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Coffee, Tobacco, and Cardiovascular Disease: The Self-Selection Problem

Richard J. Hickey, PhD; Richard C. Clelland, PhD; David E. Boyce, PhD; Evelyn J. Bowers
JAMA. 1974;228(2):160. doi:10.1001/jama.1974.03230270020016.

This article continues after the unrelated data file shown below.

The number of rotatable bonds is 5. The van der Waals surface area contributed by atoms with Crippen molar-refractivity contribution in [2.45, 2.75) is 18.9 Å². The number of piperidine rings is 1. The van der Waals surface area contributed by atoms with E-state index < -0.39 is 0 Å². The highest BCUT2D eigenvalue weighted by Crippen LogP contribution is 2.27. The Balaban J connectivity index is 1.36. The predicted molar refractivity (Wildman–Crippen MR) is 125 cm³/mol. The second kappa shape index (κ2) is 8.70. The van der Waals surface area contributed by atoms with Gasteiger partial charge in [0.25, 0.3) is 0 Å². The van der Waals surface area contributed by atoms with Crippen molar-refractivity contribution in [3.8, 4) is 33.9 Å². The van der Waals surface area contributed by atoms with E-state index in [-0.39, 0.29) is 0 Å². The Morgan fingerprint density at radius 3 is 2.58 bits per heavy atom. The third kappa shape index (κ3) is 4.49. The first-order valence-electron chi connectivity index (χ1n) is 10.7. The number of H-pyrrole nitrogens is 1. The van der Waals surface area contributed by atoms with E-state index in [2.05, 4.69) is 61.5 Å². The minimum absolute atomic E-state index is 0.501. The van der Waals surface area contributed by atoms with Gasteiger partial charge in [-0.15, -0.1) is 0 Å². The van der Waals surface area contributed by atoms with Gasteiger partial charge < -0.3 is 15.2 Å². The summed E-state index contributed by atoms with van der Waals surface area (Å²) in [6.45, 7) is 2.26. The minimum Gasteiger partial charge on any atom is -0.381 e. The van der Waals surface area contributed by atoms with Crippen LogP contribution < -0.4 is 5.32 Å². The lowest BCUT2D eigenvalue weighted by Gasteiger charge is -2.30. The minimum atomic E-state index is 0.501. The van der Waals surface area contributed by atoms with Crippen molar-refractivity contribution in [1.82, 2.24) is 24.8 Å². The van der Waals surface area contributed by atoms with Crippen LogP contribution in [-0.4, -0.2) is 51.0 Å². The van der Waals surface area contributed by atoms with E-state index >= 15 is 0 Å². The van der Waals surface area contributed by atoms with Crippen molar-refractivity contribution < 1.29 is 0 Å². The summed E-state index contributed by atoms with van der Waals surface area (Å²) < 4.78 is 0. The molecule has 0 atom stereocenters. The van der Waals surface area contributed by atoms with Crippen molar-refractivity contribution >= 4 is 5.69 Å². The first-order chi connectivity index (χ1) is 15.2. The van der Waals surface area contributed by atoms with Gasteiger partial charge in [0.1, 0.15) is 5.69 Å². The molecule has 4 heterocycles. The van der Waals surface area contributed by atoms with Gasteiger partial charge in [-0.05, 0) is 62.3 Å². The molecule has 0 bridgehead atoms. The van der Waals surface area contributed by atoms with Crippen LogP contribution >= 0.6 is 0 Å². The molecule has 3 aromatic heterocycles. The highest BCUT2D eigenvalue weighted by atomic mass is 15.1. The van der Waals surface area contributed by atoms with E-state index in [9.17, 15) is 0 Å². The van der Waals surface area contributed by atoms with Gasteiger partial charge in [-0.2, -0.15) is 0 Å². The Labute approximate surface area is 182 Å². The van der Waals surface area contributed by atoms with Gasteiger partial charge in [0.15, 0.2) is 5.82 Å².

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To the Editor.—  Disparate findings have been reported regarding the question of possible harm to health resulting from coffee drinking.1-6 The association of coffee and tobacco use1-4 was suggested as a confounding factor.1In a prospective study, Thomas7 showed significant positive association between coffee drinking and cigarette smoking. A similar finding was also reported by Hrubec.8 Palotas,5 using international data, reported significant positive correlation between "apparent per capita coffee consumption and deaths per 100,000 from arteriosclerotic and degenerative heart disease" for 16 countries. For six European countries, grossly similar in diet and climate, a highly significant positive correlation was found. Since significant associations evidently exist between coffee drinking and cigarette smoking on the one hand, and between coffee drinking and risk of certain cardiovascular diseases9,10 on the other, the suggestion1 that the "discrepancies" might be related to cigarette smoking needs clarification.Usage


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